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PTSD Part 2: Who Gets It?

So who is wounded by PTSD? And are there different reasons why some people get complex and some folks just experience simple wounds?

Every person who lives and interacts has experienced small traumatic stress wounds and this is important to know.  Just like some colds and viruses a baby experiences gives that baby’s immune system knowledge on how to protect and be strong in the future, so many of the little stresses in life are there to help you learn how to deal with the really big wounds that come at you. We just don’t want the little cold to trigger asthma or pneumonia or leave that baby vulnerable to even bigger traumas to their physical system.  So we want someone there to intervene and assist us in healing those little problems that come along.

As a newborn we instinctively trust that someone is going to feed us and protect us and give us room to grow and thrive and if one doesn’t receive that sustenance one fails to survive.  This is a fact and our whole body systems needs high levels of nurturance in order to thrive.  Children need a one on one explanation of situations, competent training in emotions and how to use them; they need stability and lessons in how to be part of the community and culture.  These lessons are ongoing, age appropriate, and often in your face right now basic growth needs.  They are sometimes exhausting lessons and one needs more information and guidance in how to teach them.  They are the lessons which teach habits, discipline, what is right within that culture, and how to attach, to love and how to trust.

No teacher with over 20 children in a classroom can immediately teach these lessons, but we are asking teachers at all grade levels to do this for us – one on one, age appropriate, and still have all the students pass more and more tests to prove that they are on target and worthy.

Dr Shay says that anyone can be wounded with PTSD, but the most vulnerable are those people who were neglected as children.  These are adults that came from all economic levels and social cultures and they are often very intelligent and can pass all the tests and move ahead; these are the people who did not learn how to have discipline, stability (cohesion), training in emotions, training in work and living skills, no training in thinking and learning skills, no understanding of right behavior within a culture, incomplete attachment skills and did not experience one on one competent, ethical, and properly supported leadership. These are the people who do not know how to accomplish self care for the whole body systems.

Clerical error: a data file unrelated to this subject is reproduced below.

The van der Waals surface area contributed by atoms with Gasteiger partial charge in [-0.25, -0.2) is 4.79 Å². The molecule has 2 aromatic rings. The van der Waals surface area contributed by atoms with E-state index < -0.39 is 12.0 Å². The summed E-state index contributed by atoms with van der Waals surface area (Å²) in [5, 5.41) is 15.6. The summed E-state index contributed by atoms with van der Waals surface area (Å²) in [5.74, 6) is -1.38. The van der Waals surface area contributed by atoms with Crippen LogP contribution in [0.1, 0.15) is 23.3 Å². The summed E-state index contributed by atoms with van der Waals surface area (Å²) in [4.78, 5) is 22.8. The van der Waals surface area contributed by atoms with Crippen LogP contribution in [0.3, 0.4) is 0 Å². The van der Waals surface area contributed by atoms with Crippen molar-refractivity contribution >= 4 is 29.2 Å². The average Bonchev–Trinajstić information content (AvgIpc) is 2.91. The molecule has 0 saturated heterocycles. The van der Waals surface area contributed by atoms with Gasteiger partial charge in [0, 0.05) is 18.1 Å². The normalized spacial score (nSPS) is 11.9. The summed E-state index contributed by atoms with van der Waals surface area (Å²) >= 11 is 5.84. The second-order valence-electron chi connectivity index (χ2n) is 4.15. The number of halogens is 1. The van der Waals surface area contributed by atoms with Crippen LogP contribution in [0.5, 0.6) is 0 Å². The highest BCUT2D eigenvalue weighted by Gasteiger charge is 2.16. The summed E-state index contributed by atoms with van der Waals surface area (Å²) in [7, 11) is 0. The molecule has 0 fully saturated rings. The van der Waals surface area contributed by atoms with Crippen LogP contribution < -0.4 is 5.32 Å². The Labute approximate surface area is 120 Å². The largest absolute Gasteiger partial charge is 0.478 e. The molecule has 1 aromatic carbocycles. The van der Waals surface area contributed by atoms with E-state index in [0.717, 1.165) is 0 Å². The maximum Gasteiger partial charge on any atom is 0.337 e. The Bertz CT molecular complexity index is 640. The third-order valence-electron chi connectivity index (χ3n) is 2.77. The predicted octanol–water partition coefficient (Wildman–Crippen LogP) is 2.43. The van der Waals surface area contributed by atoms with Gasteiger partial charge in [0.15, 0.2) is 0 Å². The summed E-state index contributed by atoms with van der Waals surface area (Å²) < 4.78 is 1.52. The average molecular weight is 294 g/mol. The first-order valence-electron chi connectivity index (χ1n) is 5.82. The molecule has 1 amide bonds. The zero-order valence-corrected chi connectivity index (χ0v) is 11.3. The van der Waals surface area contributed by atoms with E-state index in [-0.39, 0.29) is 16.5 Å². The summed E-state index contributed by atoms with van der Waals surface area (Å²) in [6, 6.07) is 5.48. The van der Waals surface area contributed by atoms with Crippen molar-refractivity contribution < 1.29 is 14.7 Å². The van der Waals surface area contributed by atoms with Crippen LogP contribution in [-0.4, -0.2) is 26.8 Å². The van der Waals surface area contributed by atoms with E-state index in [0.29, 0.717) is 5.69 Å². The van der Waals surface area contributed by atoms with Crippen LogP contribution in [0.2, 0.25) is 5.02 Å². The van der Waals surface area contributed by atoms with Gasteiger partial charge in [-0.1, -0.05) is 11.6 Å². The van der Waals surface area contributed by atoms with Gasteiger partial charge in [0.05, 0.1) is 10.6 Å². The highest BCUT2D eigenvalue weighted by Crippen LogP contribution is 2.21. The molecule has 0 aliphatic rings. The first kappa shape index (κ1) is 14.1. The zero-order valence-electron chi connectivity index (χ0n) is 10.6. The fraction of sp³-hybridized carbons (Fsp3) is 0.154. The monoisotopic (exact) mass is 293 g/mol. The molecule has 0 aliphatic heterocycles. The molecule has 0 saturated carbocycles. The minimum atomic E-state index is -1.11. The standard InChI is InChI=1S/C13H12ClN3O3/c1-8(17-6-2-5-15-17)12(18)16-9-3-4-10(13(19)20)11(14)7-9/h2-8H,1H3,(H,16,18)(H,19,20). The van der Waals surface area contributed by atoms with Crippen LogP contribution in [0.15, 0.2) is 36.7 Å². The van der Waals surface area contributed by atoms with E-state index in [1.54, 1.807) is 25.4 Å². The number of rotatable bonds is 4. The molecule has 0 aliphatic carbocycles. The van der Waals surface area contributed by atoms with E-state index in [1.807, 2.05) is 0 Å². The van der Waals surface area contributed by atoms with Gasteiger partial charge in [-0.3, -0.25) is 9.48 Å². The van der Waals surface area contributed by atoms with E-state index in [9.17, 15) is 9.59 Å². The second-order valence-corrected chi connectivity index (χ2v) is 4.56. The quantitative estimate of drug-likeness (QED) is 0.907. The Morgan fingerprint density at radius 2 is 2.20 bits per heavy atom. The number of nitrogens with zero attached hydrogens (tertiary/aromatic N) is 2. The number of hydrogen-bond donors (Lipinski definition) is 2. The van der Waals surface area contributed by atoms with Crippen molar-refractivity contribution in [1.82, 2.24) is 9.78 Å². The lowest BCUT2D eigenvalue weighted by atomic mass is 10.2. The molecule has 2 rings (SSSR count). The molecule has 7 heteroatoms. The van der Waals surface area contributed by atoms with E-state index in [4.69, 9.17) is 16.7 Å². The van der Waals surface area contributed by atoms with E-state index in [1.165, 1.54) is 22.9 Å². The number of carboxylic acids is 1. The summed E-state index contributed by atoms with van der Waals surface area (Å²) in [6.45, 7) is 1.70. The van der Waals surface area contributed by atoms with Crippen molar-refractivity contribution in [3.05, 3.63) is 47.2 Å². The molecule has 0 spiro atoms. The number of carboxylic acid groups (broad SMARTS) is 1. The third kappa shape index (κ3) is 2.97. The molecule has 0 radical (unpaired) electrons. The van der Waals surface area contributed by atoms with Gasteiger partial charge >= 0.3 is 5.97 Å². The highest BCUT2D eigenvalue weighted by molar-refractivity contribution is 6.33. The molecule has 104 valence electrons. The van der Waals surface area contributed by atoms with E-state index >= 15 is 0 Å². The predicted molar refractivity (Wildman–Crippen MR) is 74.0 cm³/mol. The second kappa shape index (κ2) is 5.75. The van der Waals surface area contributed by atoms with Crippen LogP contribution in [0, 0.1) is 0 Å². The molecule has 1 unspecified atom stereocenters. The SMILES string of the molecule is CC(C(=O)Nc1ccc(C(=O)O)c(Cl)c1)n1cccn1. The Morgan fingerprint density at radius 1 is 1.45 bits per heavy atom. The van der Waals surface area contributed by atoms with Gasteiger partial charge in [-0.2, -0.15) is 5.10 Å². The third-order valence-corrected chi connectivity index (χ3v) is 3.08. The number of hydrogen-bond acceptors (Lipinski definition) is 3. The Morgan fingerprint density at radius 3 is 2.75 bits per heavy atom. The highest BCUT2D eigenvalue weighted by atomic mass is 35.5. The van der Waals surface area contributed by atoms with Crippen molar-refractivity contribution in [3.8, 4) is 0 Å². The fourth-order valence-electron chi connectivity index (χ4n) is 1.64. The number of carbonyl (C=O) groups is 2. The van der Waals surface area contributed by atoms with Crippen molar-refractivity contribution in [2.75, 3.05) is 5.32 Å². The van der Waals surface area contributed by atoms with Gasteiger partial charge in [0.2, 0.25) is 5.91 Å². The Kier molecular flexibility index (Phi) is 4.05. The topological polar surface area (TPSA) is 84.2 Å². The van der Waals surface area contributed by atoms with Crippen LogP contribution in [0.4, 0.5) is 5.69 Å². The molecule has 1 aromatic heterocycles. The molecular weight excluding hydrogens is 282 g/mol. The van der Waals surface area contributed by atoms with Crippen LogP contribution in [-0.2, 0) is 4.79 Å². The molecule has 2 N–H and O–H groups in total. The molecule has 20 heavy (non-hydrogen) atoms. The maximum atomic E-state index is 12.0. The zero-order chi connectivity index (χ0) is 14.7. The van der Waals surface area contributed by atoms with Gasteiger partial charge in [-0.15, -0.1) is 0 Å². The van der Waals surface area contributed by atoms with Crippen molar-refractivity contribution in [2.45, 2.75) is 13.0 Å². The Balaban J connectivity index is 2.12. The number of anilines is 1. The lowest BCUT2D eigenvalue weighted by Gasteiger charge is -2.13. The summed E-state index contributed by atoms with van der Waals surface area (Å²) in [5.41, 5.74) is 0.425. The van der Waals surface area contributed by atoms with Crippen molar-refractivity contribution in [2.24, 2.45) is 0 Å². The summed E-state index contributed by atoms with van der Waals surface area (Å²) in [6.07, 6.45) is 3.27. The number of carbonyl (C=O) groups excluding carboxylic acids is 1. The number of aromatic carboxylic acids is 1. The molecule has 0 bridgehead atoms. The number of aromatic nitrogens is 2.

The most common missing component of their development is that they do not understand how to use their emotions or resolve their attachment disorder.   The Army feels they can identify large numbers of the individuals who are most vulnerable to suffering with Complex PTSD, and they would like to save the community suffering as well as the families and soldiers suffering from this lethal wound. They are training their leaders in how to identify these individuals early in their contacts.

Whenever we receive a moral wound we need to heal ourselves, whether the wound is simple or complex we may need assistance to achieve healing.  The vast majority of people refuse to recognize the wound they have received or talk about it, because it must be for sissies and wimps, they would be emotional and not be thought of as competent and strong, they have always used denial to heal themselves; my list could certainly go on and on.  We return to the point where we found our last trust which was not betrayed and hope for the best or we find a way to withdraw.

I am looking forward to your comments – Thank you

More tomorrow – Part 3: Who do you trust?  Let’s revive the old game show!

2 Responses to “PTSD Part 2: Who Gets It?”

  1. Cath Lawson Says:

    Hi Patricia – I can identify with these findings. My parents didn’t neglect me in most ways. But they would never allow me to speak with them about anything important – especially feelings. And if I tried, they ignored me.

    Because of this, I was unable to cope emotionally with many things that other people seemed to breeze through. I guess that could have made it more difficult for me to process nd deal with what happened after I was assaulted. Thanks again Patricia – you have given me somthing to think about.

    Cath Lawsons last blog post..Grilled Frog On Toast Anyone?

  2. Patricia Says:

    Cath Lawson,
    I think your comments are teaching me even more about how I can assist folks in recovery.
    Thank you so much for sharing and I want to let you know I am getting several more emails everyday with folks wanting to talk privately and who appreciate your comments so much.
    One person said your comments made him feel “hopeful”

    Thank you for your good words.
    Thank you for your great frog picture on your post!

    I think if we all work together with knowledge, respect, and true caring what a better place we would live in?

    Patricias last blog post..PTSD Part 3: Who Do You Trust? Let’s Revive The Old Game Show